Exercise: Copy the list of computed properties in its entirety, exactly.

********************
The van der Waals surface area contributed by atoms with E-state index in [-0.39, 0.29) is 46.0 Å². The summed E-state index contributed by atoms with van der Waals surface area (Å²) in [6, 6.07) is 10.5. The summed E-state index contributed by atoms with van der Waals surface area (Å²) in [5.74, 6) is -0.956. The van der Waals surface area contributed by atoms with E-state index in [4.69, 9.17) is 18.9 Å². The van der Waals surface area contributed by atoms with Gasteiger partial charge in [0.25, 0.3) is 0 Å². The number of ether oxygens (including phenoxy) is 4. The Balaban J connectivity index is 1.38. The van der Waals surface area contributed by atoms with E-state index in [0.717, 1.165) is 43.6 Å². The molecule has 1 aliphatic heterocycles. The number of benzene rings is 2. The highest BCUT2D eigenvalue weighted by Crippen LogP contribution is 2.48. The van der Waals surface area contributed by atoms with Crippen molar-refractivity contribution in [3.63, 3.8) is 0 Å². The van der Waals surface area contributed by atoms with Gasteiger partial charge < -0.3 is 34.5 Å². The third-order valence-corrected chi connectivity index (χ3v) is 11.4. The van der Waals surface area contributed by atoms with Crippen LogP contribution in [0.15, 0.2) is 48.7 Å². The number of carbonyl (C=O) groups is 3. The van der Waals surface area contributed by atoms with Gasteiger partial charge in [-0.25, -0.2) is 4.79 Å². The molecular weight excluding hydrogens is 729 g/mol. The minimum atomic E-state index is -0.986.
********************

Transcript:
The van der Waals surface area contributed by atoms with E-state index in [-0.39, 0.29) is 46.0 Å². The summed E-state index contributed by atoms with van der Waals surface area (Å²) in [6, 6.07) is 10.5. The summed E-state index contributed by atoms with van der Waals surface area (Å²) in [5.74, 6) is -0.956. The van der Waals surface area contributed by atoms with E-state index in [4.69, 9.17) is 18.9 Å². The van der Waals surface area contributed by atoms with Gasteiger partial charge in [0.25, 0.3) is 0 Å². The number of ether oxygens (including phenoxy) is 4. The Balaban J connectivity index is 1.38. The van der Waals surface area contributed by atoms with E-state index in [0.717, 1.165) is 43.6 Å². The molecule has 1 aliphatic heterocycles. The number of benzene rings is 2. The highest BCUT2D eigenvalue weighted by Crippen LogP contribution is 2.48. The van der Waals surface area contributed by atoms with Crippen molar-refractivity contribution in [3.63, 3.8) is 0 Å². The van der Waals surface area contributed by atoms with Gasteiger partial charge < -0.3 is 34.5 Å². The third-order valence-corrected chi connectivity index (χ3v) is 11.4. The van der Waals surface area contributed by atoms with Crippen LogP contribution in [0.15, 0.2) is 48.7 Å². The number of carbonyl (C=O) groups is 3. The van der Waals surface area contributed by atoms with Gasteiger partial charge in [-0.25, -0.2) is 4.79 Å². The molecular weight excluding hydrogens is 729 g/mol. The minimum atomic E-state index is -0.986.